HARTFORD — There’s a last minute push at the state Capitol to get some criminal justice reform bills voted on before time runs out.
But lawmakers are creating more. The House Speaker just said Tuesday they’ll likely be in session this weekend to get as many bills as they can passed. Supporters are hoping HB 6714 is one of them.
The bill would make prisoner phone calls free. Connecticut would be the 1st state to do that. Diane Lewis’ Son is in prison. She says it’s expensive.
“I go without lunch. I go without basic needs sometimes. I pay the phone bill first because my son is important to me and communication with my son is critical to my well-being,” she said.
Currently, Connecticut has the 2nd most expensive prison phone calls with a 15 minute call costing around $5. Rep. Josh Elliot, (D) Hamden said, “We’re saying to those 13,000 people in prison that we want you to maintain contact so that you have something to come back to.”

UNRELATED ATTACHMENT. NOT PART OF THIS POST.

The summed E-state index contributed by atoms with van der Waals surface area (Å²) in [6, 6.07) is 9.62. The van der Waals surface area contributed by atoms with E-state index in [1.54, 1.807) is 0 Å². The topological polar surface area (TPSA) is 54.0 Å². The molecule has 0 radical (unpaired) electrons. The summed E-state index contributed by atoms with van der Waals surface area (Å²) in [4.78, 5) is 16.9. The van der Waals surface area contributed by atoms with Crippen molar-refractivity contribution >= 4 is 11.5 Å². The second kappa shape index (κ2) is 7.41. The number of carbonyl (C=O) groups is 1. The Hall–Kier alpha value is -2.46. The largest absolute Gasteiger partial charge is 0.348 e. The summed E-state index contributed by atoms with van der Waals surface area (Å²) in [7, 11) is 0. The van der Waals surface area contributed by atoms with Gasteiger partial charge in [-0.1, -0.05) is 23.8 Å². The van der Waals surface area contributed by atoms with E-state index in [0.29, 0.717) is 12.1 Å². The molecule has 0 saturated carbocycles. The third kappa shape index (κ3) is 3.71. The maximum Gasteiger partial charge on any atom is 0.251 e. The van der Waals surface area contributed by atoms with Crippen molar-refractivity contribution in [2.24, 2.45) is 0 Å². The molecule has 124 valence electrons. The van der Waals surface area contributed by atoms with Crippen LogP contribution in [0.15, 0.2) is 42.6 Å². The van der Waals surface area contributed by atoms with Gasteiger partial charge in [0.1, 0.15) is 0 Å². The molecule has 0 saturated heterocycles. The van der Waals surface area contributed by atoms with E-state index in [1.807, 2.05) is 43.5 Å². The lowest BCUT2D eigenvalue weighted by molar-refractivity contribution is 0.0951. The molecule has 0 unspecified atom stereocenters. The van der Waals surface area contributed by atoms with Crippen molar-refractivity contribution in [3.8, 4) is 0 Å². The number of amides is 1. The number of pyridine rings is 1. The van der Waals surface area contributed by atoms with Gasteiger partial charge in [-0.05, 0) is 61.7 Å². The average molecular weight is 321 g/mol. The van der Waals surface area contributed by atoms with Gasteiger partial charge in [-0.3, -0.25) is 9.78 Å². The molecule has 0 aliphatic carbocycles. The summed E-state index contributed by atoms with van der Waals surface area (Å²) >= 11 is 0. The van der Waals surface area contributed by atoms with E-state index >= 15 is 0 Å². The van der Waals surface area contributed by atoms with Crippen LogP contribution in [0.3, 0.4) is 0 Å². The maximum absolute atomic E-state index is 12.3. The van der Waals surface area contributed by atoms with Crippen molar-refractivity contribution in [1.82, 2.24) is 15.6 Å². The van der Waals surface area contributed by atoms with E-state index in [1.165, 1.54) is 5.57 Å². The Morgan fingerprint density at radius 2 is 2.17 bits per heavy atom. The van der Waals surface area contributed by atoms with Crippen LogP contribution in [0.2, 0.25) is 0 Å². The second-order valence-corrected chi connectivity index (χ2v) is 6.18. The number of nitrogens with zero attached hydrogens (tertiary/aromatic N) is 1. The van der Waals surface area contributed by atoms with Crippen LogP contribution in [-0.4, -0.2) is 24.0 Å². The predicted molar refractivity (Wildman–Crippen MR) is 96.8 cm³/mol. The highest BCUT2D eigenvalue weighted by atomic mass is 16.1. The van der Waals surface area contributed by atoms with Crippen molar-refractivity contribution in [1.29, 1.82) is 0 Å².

The state takes in around 14-million in annual revenue from prison phone calls, mostly from communities of color and poverty.
Rep. Vincent Candelora, (R) House Deputy Minority Leader said, “Given that we are seeing proposals to shift teacher retirement onto our towns, I’m not excited about voting for a bill to let prisoners have free phone calls.”
The free prisoner phone call bill hasn’t come up for a vote, but here’s one that will.
HB 7213 would give parolees the right to vote.
“We have about 4,000 people who are basically essentially out of the prison system but they don’t automatically have their rights restored to vote so what we are saying is for people who have served their time they ought to be part of the political system,” said Rep. Elliot.
Current state statute only allows those on probation to have full voting rights.
“We heard about early voting at the beginning of session, this bill is now going to establish late voting. We don’t even know when the polls would officially close anymore if this was passed into law,” said Rep. Candelora.
When it comes to free prisoner phone calls, the company that provides the service to Connecticut has agreed to renegotiate a lower cost but supporters of the bill say it’s not good enough.
They are calling on the Governor to get behind the bill, which might not make it across the finish line in time to become law this session.